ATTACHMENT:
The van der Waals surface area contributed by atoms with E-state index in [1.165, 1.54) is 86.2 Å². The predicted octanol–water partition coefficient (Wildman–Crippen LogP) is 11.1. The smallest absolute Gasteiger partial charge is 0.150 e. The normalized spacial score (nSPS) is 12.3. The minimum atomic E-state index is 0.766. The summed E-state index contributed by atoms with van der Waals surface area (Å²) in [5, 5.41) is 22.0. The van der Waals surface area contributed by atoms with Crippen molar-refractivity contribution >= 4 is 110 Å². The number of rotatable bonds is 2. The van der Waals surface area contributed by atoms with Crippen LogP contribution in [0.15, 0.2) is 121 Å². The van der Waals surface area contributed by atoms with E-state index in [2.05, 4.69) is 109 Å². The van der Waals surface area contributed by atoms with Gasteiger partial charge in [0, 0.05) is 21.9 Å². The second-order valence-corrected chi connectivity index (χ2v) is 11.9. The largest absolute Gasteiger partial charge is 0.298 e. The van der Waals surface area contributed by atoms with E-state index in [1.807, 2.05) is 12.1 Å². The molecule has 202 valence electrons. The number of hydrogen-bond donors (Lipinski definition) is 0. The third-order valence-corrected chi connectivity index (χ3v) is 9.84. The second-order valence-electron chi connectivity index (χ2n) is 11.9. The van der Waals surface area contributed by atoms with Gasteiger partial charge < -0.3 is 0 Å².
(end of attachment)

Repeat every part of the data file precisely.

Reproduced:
The van der Waals surface area contributed by atoms with E-state index in [1.165, 1.54) is 86.2 Å². The predicted octanol–water partition coefficient (Wildman–Crippen LogP) is 11.1. The smallest absolute Gasteiger partial charge is 0.150 e. The normalized spacial score (nSPS) is 12.3. The minimum atomic E-state index is 0.766. The summed E-state index contributed by atoms with van der Waals surface area (Å²) in [5, 5.41) is 22.0. The van der Waals surface area contributed by atoms with Crippen molar-refractivity contribution >= 4 is 110 Å². The number of rotatable bonds is 2. The van der Waals surface area contributed by atoms with Crippen LogP contribution in [0.15, 0.2) is 121 Å². The van der Waals surface area contributed by atoms with E-state index in [2.05, 4.69) is 109 Å². The van der Waals surface area contributed by atoms with Gasteiger partial charge in [0, 0.05) is 21.9 Å². The second-order valence-corrected chi connectivity index (χ2v) is 11.9. The largest absolute Gasteiger partial charge is 0.298 e. The van der Waals surface area contributed by atoms with E-state index in [1.807, 2.05) is 12.1 Å². The molecule has 202 valence electrons. The number of hydrogen-bond donors (Lipinski definition) is 0. The third-order valence-corrected chi connectivity index (χ3v) is 9.84. The second-order valence-electron chi connectivity index (χ2n) is 11.9. The van der Waals surface area contributed by atoms with Gasteiger partial charge < -0.3 is 0 Å².